Every webpage has a head tag at the top of the source, known as the document head. It is different from what is sometimes referred as a header. Header usually refers to the visual elements that constitute the top part of a web site. Usually the header has a constant look and feel across all the pages, often containing the site logo and navigation menus.
Technically, you can specify style rule (or CSS) anywhere in the HTML document. You can use style tags, the style attributes of HTML tags or an external style sheet to specify the style rules for the page. Each of these has its own advantages and disadvantages.
In the strictest sense, it does not “matter” in terms of correctness where you put the style. Almost all browsers will render the page correctly once all the resources are downloaded. The idea here is to optimize the process, so as to speed up the rendering process by providing the browser with enough data at the appropriate times.
Ideally, you should use an external style sheet and link it in inside your document head element. If you happen to have multiple external style sheets then they can all be linked one after an other.
<head> <link rel="stylesheet" type="text/css" href="redstyle.css"> <link rel="stylesheet" type="text/css" href="customstyle.css"> <link rel="stylesheet" type="text/css" href="mystyle.css"> </head>
In order for the browser to render the page with minimum fuss, it need access to the style rules early in the process and technically before it renders the particular element. Although, it is possible to specify the rules later, it is much more convenient to link them early in the parsing process. Otherwise, the browser will to block or need to redraw and re-render the elements when the rules become available later.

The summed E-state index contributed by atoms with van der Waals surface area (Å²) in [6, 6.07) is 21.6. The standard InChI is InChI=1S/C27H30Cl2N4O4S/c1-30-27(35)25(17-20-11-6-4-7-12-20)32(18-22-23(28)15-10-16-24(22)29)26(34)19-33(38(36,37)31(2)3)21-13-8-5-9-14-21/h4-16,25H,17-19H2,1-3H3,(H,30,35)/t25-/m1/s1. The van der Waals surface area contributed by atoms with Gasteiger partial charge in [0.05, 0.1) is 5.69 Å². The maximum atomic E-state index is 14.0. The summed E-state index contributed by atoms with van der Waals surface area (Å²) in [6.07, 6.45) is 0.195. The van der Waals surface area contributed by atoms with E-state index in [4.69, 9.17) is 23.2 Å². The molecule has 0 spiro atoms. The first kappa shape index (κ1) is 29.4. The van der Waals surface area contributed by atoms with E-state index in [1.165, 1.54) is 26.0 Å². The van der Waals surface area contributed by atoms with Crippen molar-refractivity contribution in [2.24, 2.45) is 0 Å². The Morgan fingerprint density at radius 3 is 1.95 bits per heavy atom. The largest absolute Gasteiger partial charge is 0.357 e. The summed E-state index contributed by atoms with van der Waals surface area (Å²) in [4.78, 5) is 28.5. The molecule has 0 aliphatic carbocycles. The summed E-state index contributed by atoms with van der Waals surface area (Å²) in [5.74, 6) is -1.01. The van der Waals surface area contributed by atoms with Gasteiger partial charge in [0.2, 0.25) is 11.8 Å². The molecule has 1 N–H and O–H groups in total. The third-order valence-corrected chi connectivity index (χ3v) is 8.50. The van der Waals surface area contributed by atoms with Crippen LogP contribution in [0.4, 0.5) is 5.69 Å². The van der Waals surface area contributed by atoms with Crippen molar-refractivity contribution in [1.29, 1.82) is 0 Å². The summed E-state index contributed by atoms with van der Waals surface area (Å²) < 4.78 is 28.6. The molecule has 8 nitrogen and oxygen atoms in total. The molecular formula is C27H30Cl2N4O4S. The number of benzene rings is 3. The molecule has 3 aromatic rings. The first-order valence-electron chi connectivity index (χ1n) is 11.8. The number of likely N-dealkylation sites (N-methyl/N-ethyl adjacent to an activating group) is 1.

There are some advantages in terms of the SEO in doing this in the document head, mainly parallel downloads early in the rendering process:
Parallel Downloads: When multiple style sheets are involved, it allows for parallel downloads to happen much early in the process of parsing and rendering. When possible combine multiple style sheets into a single one.
Speeds Up Rendering: The browser might be able to start the rendering process early as the style sheets and rendering rules are available. There is no guarantee that the style rules will be available before or when the rendering starts (that depends on the network and download times), but it ensures that it the rendering process will have to wait the least amount of time for the CSS.
Taking into consideration the rendering process of the browser, it is advisable to use an external style sheet and to link it as one of the first web resource inside the document head.
Moreover, you should also minimize the number of external style sheets that are used, inline the CSS when appropriate and minify them which are some of the other techniques that can be used to improve the SEO of your page.